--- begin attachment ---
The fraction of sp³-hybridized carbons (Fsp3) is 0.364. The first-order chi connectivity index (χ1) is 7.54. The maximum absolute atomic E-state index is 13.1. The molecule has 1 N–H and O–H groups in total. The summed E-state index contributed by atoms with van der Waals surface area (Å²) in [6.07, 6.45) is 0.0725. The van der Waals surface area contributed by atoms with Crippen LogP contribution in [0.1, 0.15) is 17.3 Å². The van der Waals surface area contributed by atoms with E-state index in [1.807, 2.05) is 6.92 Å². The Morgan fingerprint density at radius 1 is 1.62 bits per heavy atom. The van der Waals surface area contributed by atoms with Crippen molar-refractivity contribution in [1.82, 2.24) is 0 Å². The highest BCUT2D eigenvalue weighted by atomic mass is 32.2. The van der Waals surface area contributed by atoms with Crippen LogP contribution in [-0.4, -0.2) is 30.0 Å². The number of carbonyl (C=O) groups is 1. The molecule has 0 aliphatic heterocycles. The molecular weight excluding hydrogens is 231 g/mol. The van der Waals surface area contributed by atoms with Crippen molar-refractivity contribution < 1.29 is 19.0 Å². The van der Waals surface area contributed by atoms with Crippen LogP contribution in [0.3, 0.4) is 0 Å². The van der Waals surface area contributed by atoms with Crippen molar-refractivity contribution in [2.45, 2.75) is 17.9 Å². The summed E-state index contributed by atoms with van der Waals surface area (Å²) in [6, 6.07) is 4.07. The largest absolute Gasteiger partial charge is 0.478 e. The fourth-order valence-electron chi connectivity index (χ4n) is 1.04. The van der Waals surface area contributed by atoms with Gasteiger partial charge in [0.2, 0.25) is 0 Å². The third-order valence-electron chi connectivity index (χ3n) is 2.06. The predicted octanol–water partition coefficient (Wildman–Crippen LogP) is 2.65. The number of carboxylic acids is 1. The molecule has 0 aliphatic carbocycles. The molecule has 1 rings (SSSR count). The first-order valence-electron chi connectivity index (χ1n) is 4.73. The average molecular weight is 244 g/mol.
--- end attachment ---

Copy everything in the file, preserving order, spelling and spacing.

The fraction of sp³-hybridized carbons (Fsp3) is 0.364. The first-order chi connectivity index (χ1) is 7.54. The maximum absolute atomic E-state index is 13.1. The molecule has 1 N–H and O–H groups in total. The summed E-state index contributed by atoms with van der Waals surface area (Å²) in [6.07, 6.45) is 0.0725. The van der Waals surface area contributed by atoms with Crippen LogP contribution in [0.1, 0.15) is 17.3 Å². The van der Waals surface area contributed by atoms with E-state index in [1.807, 2.05) is 6.92 Å². The Morgan fingerprint density at radius 1 is 1.62 bits per heavy atom. The van der Waals surface area contributed by atoms with Crippen molar-refractivity contribution in [1.82, 2.24) is 0 Å². The highest BCUT2D eigenvalue weighted by atomic mass is 32.2. The van der Waals surface area contributed by atoms with Crippen LogP contribution in [-0.4, -0.2) is 30.0 Å². The number of carbonyl (C=O) groups is 1. The molecule has 0 aliphatic heterocycles. The molecular weight excluding hydrogens is 231 g/mol. The van der Waals surface area contributed by atoms with Crippen molar-refractivity contribution < 1.29 is 19.0 Å². The van der Waals surface area contributed by atoms with Crippen LogP contribution in [0.3, 0.4) is 0 Å². The van der Waals surface area contributed by atoms with Crippen molar-refractivity contribution in [2.45, 2.75) is 17.9 Å². The summed E-state index contributed by atoms with van der Waals surface area (Å²) in [6, 6.07) is 4.07. The largest absolute Gasteiger partial charge is 0.478 e. The fourth-order valence-electron chi connectivity index (χ4n) is 1.04. The van der Waals surface area contributed by atoms with Gasteiger partial charge in [0.2, 0.25) is 0 Å². The third-order valence-electron chi connectivity index (χ3n) is 2.06. The predicted octanol–water partition coefficient (Wildman–Crippen LogP) is 2.65. The number of carboxylic acids is 1. The molecule has 0 aliphatic carbocycles. The molecule has 1 rings (SSSR count). The first-order valence-electron chi connectivity index (χ1n) is 4.73. The average molecular weight is 244 g/mol.